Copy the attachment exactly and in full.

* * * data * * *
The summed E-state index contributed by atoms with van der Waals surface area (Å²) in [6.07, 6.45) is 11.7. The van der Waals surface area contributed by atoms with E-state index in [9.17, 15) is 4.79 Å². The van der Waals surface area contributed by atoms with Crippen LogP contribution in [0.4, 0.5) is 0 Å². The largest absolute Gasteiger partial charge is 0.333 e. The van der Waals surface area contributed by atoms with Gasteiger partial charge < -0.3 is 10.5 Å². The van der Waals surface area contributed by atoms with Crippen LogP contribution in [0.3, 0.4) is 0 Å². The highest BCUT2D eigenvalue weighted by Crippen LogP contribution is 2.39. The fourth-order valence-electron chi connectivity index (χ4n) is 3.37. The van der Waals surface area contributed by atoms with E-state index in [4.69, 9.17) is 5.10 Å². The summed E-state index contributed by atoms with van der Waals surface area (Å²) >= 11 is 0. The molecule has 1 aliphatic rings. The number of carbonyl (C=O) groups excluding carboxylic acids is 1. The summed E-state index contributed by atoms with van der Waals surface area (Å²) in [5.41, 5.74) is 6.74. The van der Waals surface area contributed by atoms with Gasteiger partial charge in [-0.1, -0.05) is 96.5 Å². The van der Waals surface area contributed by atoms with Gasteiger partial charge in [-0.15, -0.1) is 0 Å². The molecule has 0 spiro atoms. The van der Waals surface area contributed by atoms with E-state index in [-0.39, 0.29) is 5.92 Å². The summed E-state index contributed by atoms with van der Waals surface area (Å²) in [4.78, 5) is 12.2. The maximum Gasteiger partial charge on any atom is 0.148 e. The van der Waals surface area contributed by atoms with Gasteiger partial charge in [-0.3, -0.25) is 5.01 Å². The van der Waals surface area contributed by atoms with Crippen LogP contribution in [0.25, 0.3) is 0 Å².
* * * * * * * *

The summed E-state index contributed by atoms with van der Waals surface area (Å²) in [6.07, 6.45) is 11.7. The van der Waals surface area contributed by atoms with E-state index in [9.17, 15) is 4.79 Å². The van der Waals surface area contributed by atoms with Crippen LogP contribution in [0.4, 0.5) is 0 Å². The largest absolute Gasteiger partial charge is 0.333 e. The van der Waals surface area contributed by atoms with Gasteiger partial charge < -0.3 is 10.5 Å². The van der Waals surface area contributed by atoms with Crippen LogP contribution in [0.3, 0.4) is 0 Å². The highest BCUT2D eigenvalue weighted by Crippen LogP contribution is 2.39. The fourth-order valence-electron chi connectivity index (χ4n) is 3.37. The van der Waals surface area contributed by atoms with E-state index in [4.69, 9.17) is 5.10 Å². The summed E-state index contributed by atoms with van der Waals surface area (Å²) >= 11 is 0. The molecule has 1 aliphatic rings. The number of carbonyl (C=O) groups excluding carboxylic acids is 1. The summed E-state index contributed by atoms with van der Waals surface area (Å²) in [5.41, 5.74) is 6.74. The van der Waals surface area contributed by atoms with Gasteiger partial charge in [-0.1, -0.05) is 96.5 Å². The van der Waals surface area contributed by atoms with Gasteiger partial charge in [-0.15, -0.1) is 0 Å². The molecule has 0 spiro atoms. The van der Waals surface area contributed by atoms with E-state index in [-0.39, 0.29) is 5.92 Å². The summed E-state index contributed by atoms with van der Waals surface area (Å²) in [4.78, 5) is 12.2. The maximum Gasteiger partial charge on any atom is 0.148 e. The van der Waals surface area contributed by atoms with Gasteiger partial charge in [-0.3, -0.25) is 5.01 Å². The van der Waals surface area contributed by atoms with Crippen LogP contribution in [0.25, 0.3) is 0 Å².